By Bob Mehr
November 5, 2015
As a writer, historian and biographer, Peter Guralnick always has one goal. "My ambition is to tell a story as much as possible from the inside out," he says. "I don't want to write something from afar, I don't want to write an evaluation. I want to write something that tells the stories from the perspective of the subject and from a personal perspective."
With his latest book, Guralnick, 71, has penned his most intimate and inside work yet. His long-anticipated biography, "Sam Phillips: The Man Who Invented Rock 'n' Roll — How One Man Discovered Howlin' Wolf, Ike Turner, Johnny Cash, Jerry Lee Lewis, and Elvis Presley, and How His Tiny Label, Sun Records of Memphis, Revolutionized the World!," will be published Tuesday by Little, Brown & Co. Guralnick will mark the release with an appearance Wednesday evening at the Memphis Brooks Museum of Art, where he'll be interviewed by fellow author Robert Gordon.
Guralnick's book on Phillips — with whom he was close for nearly 25 years — is more intensely personal than his previous epic biographies on Elvis Presley or Sam Cooke. "Having a front-row seat with Sam for those years gave me an entrée that was different from anything I had before," he says. "Here, I had direct access and that altered the manner of writing and it altered my participation in the process. It gave me a different kind of opportunity — to deepen the portrait of Sam. And in a sense it's almost a double perspective at times."
The larger-than-life Phillips, who passed away in 2003, remained a vibrant presence in Guralnick's mind as he wrote. "I could imagine where Sam would take issue with things I was writing, but I didn't want that to intimidate me from saying them," says Guralnick, with a laugh. "I enjoyed having this running dialogue with him, even after he was gone."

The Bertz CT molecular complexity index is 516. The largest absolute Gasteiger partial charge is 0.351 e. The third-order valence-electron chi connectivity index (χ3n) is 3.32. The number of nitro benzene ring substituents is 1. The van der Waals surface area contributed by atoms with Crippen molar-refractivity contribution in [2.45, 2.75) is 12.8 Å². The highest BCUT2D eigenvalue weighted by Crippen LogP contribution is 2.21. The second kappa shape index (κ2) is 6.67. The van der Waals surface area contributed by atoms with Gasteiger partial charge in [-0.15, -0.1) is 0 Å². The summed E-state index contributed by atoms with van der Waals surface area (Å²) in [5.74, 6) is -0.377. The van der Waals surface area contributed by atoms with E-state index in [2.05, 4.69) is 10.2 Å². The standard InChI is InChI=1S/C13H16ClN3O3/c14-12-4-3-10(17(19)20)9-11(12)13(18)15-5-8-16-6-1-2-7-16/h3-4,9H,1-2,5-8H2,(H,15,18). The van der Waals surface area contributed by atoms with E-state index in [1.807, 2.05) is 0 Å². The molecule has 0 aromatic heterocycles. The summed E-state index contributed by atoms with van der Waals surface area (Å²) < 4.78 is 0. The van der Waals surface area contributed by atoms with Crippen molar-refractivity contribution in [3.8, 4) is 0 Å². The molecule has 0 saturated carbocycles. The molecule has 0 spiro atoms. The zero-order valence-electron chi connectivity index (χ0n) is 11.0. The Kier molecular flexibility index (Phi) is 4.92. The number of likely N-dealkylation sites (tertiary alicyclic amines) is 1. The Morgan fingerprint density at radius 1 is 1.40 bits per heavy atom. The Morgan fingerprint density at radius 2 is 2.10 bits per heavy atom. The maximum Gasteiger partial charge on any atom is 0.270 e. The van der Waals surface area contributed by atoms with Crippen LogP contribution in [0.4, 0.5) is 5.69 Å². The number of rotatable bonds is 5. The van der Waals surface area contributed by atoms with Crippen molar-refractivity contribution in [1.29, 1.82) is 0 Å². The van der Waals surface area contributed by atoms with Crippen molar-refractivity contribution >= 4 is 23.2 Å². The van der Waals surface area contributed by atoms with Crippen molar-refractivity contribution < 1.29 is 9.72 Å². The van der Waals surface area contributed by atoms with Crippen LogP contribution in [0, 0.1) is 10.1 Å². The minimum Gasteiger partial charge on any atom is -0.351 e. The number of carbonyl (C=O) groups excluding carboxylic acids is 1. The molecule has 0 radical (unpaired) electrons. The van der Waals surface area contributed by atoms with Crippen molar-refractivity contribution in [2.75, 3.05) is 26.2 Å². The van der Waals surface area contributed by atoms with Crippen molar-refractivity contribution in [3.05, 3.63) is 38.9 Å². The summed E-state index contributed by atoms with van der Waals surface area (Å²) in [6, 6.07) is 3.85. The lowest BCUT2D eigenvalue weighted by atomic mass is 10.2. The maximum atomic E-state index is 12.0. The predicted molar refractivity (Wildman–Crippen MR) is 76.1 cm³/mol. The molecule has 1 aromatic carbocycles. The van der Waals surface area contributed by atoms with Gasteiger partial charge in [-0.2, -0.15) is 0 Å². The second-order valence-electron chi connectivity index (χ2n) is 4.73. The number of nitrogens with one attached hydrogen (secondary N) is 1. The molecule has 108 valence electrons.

The seeds for the project were planted during Guralnick's first interview with Phillips in 1979. "Sam was the most charismatic person I ever met. That first meeting was absolutely inspiring, it was galvanizing. From that moment … I wanted to do a book on Sam Phillips. Over the years, that wish, that desire, remained fixed in my mind," says Guralnick.
"In many ways, that first meeting was a very brief interview by Sam's standards — it was only two-and-a-half hours," says Guralnick. "But what he said was an important summary of so many elements of his life and his teachings. I didn't realize to what extent he saw himself as a teacher. He took that role very seriously. I was drawn to him as a preacher — he looked like a preacher, he looked like an Old Testament prophet. "
Over the course of 700-plus pages, Guralnick documents Phillips as both a musical visionary and a champion of a kind of humanist democracy — someone who sought to document the expressions of the poor and disenfranchised, those consigned to the narrow margins of society.
Guralnick explores Phillips' role in helping midwife rock 'n' roll, and by extension much of 20th century culture. He would discover, record and encourage Presley, Cash, Lewis, Turner, the Wolf, Carl Perkins, Charlie Rich and so many others during the embryonic stages of their careers. "Don't forget: He never really worked with anyone who had recorded before," says Guralnick. "His belief in himself in the studio was founded on his ability to nurture talent. It was about bringing out something in the artist which the artist might not have realized was in him. Whether you're talking about Harmonica Frank or Johnny Cash or B.B. King, he was trying to bring out their uniqueness."
Phillips saw his efforts as part of a higher mission than simply cutting records. "One of his stated aims was to give voice to the voiceless. Had he not had that little storefront studio at 706 Union open almost 24 hours a day … who knows if any or all of those artists would have had the same opportunities. But, because of Sam, they did. He expressed over and over again this unshakable conviction in the dream of an egalitarian society."